Wordstop is a very simple game to review because it is, in fact, a very simple game. In it, you play against an opponent and take turns trying to not make a word by playing one letter at a time. If you make a complete a real word, you lose. For example, if the current field looks like AB, then I could play any letter on either side of the two already there except for T, C, and D on the left because that would make TAB, CAB, and DAB respectively.
The twist is that the letter you play for your non-word must be part of a real word, so I couldn’t play ABW but I could play RAB because RAB is both not a real word and still part of another word (CRAB). This means you have to have a sufficient diction to force your opponent’s hand into having no choice but to complete a real word and lose.
The problem is that given a sufficient diction, foreseeing the outcome of a game is rather easy. It boils down to a game of Nim, the game where players take turns removing stones from piles and the person to take the last stone wins (or loses, depending on how you play). The problem is that Nim is a mathematically solved game, so any game that is similar to it has a very inconsequential feel to it, including Wordstop.
If you envision it as a branching decision tree, you can see that the opening move determines quite a bit. It removes the other 25 children from the top layer and some on the second layer, but the second player’s turn has just as much impact. And as the turns progress, the number of possibilities very quickly dry up, so about three turns in, you can determine either the absolute outcome or the possibilities of who wins.
Of course, that is based on the assumption of perfect play with two players having incredible vocabularies, but I would say I managed to accurately predict the winner of my matches about 80% of the time after four turns. And then the game ends very suddenly. It, for some reason or another, made me feel really empty when I first lost and oddly blasé when I first won.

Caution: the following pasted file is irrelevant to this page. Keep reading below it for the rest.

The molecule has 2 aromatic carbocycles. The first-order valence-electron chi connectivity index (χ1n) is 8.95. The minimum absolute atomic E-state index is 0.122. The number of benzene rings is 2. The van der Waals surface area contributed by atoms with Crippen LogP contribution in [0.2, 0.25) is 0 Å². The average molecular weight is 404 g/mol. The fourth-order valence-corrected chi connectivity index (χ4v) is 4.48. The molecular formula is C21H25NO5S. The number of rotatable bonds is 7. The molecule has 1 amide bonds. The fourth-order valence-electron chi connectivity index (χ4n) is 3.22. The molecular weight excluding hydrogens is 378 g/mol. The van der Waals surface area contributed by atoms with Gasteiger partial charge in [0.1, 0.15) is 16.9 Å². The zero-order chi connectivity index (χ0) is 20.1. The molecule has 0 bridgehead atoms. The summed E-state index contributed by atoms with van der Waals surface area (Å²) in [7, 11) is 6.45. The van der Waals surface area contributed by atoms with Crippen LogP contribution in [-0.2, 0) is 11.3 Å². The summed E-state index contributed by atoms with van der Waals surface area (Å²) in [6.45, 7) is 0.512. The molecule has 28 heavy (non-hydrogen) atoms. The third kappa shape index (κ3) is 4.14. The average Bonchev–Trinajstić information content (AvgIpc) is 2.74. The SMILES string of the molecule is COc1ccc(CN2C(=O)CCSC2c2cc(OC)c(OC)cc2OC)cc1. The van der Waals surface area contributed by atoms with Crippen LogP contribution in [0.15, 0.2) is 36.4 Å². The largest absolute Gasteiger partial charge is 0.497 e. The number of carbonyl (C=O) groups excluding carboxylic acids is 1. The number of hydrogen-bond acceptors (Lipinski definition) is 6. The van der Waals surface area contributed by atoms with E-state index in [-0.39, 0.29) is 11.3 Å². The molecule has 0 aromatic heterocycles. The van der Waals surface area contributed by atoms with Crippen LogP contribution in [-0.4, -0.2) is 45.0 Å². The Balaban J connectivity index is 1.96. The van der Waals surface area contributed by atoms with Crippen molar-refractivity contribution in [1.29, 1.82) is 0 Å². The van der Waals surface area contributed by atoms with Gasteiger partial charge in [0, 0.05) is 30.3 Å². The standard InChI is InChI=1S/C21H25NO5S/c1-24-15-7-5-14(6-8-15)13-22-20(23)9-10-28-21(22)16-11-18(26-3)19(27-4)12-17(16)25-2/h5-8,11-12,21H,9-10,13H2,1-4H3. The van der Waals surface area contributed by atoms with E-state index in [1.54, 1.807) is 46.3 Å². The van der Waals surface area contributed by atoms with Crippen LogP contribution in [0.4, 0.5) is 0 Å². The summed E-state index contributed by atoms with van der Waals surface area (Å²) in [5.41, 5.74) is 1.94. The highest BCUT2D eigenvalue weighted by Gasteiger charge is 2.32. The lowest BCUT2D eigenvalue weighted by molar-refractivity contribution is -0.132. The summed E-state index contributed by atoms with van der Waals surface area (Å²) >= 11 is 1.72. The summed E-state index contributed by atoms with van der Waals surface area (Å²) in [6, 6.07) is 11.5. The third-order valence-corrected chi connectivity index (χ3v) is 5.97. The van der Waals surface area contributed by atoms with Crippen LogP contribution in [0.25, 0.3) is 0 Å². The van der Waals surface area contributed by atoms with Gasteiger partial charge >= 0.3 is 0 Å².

Everything else about the game is pretty good. The asynchronous multiplayer structure is very familiar (think Draw Something where it tracks turns in multiple games) and works well for Wordstop, and the tutorial is short and effective. I wonder, though, what made the developers Word Play Limited choose to layout the letters in a QWERTY arrangement instead of straight alphabetical. I think this works better; I’m just curious about their reasons.
It is 99 cents in the App Store, but there are also in-app purchases. You have stars that you can spend on bombs that eliminate letters from the keyboard that you can’t play and Word Wizard access which is a post-game analysis tool that shows you possible plays you could have made. I’m not sure what the upgrade over the free version is, but in-app purchases in an already paid app never make me feel comfortable.
Personally, I don’t think Wordstop is worth playing. I really had to force myself to keep going to see if my experience with it would change. It’s competently made and has a unique take on the already flooded genre of word games, but its base design reduces to something that is over simplistic in many situations. I feel, though, if you put yourself in the right mindset—that is, vowing to play solely by the seat of your pants—this could be fun. But I can’t stop thinking ahead, and when doing that in a strategy game ruins the whole shebang, well, there might be a problem.
+ An interesting idea
+ Simple and easy to pick up and play
– The core conceit is easily mentally modeled, removing much of the fun in the process
– In-app purchases in a paid app are still gross
Final Score: 5 out of 10